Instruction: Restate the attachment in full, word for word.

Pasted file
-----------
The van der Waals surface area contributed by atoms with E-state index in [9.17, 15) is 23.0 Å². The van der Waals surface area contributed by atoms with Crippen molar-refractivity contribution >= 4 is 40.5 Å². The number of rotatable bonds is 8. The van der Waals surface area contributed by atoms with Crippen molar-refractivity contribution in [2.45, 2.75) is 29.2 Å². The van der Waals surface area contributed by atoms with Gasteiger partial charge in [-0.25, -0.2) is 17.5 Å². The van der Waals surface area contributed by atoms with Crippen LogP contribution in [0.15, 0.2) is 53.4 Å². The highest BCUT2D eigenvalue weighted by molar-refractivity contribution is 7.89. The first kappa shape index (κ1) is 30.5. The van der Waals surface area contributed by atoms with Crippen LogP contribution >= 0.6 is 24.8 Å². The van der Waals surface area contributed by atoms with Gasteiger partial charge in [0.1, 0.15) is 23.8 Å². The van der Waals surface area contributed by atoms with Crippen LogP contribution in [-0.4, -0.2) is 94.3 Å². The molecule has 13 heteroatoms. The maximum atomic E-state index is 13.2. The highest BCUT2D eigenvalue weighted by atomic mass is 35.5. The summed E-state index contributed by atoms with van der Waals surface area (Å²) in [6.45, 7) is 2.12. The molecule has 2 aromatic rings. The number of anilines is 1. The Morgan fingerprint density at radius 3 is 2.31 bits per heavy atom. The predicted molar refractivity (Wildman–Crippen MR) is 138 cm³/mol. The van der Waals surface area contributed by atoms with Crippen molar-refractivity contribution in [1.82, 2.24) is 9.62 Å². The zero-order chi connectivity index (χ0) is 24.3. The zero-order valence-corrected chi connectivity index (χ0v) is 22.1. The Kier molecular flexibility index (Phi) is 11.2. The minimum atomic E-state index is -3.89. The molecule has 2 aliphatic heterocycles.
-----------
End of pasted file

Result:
The van der Waals surface area contributed by atoms with E-state index in [9.17, 15) is 23.0 Å². The van der Waals surface area contributed by atoms with Crippen molar-refractivity contribution >= 4 is 40.5 Å². The number of rotatable bonds is 8. The van der Waals surface area contributed by atoms with Crippen molar-refractivity contribution in [2.45, 2.75) is 29.2 Å². The van der Waals surface area contributed by atoms with Gasteiger partial charge in [-0.25, -0.2) is 17.5 Å². The van der Waals surface area contributed by atoms with Crippen LogP contribution in [0.15, 0.2) is 53.4 Å². The highest BCUT2D eigenvalue weighted by molar-refractivity contribution is 7.89. The first kappa shape index (κ1) is 30.5. The van der Waals surface area contributed by atoms with Crippen LogP contribution >= 0.6 is 24.8 Å². The van der Waals surface area contributed by atoms with Gasteiger partial charge in [0.1, 0.15) is 23.8 Å². The van der Waals surface area contributed by atoms with Crippen LogP contribution in [-0.4, -0.2) is 94.3 Å². The molecule has 13 heteroatoms. The maximum atomic E-state index is 13.2. The highest BCUT2D eigenvalue weighted by atomic mass is 35.5. The summed E-state index contributed by atoms with van der Waals surface area (Å²) in [6.45, 7) is 2.12. The molecule has 2 aromatic rings. The number of anilines is 1. The Morgan fingerprint density at radius 3 is 2.31 bits per heavy atom. The predicted molar refractivity (Wildman–Crippen MR) is 138 cm³/mol. The van der Waals surface area contributed by atoms with Crippen molar-refractivity contribution in [1.82, 2.24) is 9.62 Å². The zero-order chi connectivity index (χ0) is 24.3. The zero-order valence-corrected chi connectivity index (χ0v) is 22.1. The Kier molecular flexibility index (Phi) is 11.2. The minimum atomic E-state index is -3.89. The molecule has 2 aliphatic heterocycles.